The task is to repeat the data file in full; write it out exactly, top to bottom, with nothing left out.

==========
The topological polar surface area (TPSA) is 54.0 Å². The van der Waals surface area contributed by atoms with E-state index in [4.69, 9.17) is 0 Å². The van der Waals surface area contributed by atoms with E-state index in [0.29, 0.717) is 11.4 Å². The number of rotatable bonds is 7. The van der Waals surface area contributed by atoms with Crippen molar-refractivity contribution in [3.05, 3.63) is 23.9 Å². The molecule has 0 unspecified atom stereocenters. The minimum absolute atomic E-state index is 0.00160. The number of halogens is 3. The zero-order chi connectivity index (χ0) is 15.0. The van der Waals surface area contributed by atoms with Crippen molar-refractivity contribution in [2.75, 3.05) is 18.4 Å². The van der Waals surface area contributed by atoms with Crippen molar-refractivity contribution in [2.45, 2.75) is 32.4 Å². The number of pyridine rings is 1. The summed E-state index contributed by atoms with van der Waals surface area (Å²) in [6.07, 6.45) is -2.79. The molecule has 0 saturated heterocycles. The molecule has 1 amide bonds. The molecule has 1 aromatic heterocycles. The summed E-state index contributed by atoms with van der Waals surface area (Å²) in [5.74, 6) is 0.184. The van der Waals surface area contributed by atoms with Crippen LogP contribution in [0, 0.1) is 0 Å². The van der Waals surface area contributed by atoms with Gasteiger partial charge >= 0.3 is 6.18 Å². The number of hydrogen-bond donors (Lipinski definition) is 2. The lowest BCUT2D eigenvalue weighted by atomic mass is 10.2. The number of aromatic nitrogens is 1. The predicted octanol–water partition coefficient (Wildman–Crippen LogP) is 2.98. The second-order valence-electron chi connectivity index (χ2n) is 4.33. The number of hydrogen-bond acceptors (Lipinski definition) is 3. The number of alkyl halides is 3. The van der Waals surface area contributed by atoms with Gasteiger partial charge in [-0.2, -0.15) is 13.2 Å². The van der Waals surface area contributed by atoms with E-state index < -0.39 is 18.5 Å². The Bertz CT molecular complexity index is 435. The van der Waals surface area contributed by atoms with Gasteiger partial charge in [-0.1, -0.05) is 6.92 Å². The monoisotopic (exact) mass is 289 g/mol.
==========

The topological polar surface area (TPSA) is 54.0 Å². The van der Waals surface area contributed by atoms with E-state index in [4.69, 9.17) is 0 Å². The van der Waals surface area contributed by atoms with E-state index in [0.29, 0.717) is 11.4 Å². The number of rotatable bonds is 7. The van der Waals surface area contributed by atoms with Crippen molar-refractivity contribution in [3.05, 3.63) is 23.9 Å². The molecule has 0 unspecified atom stereocenters. The minimum absolute atomic E-state index is 0.00160. The number of halogens is 3. The zero-order chi connectivity index (χ0) is 15.0. The van der Waals surface area contributed by atoms with Crippen molar-refractivity contribution in [2.75, 3.05) is 18.4 Å². The van der Waals surface area contributed by atoms with Crippen molar-refractivity contribution in [2.45, 2.75) is 32.4 Å². The number of pyridine rings is 1. The summed E-state index contributed by atoms with van der Waals surface area (Å²) in [6.07, 6.45) is -2.79. The molecule has 0 saturated heterocycles. The molecule has 1 amide bonds. The molecule has 1 aromatic heterocycles. The summed E-state index contributed by atoms with van der Waals surface area (Å²) in [5.74, 6) is 0.184. The van der Waals surface area contributed by atoms with Crippen LogP contribution in [0, 0.1) is 0 Å². The van der Waals surface area contributed by atoms with Gasteiger partial charge >= 0.3 is 6.18 Å². The number of hydrogen-bond donors (Lipinski definition) is 2. The lowest BCUT2D eigenvalue weighted by atomic mass is 10.2. The number of aromatic nitrogens is 1. The predicted octanol–water partition coefficient (Wildman–Crippen LogP) is 2.98. The second-order valence-electron chi connectivity index (χ2n) is 4.33. The number of hydrogen-bond acceptors (Lipinski definition) is 3. The number of alkyl halides is 3. The van der Waals surface area contributed by atoms with Gasteiger partial charge in [-0.2, -0.15) is 13.2 Å². The van der Waals surface area contributed by atoms with E-state index < -0.39 is 18.5 Å². The Bertz CT molecular complexity index is 435. The van der Waals surface area contributed by atoms with Gasteiger partial charge in [-0.1, -0.05) is 6.92 Å². The monoisotopic (exact) mass is 289 g/mol.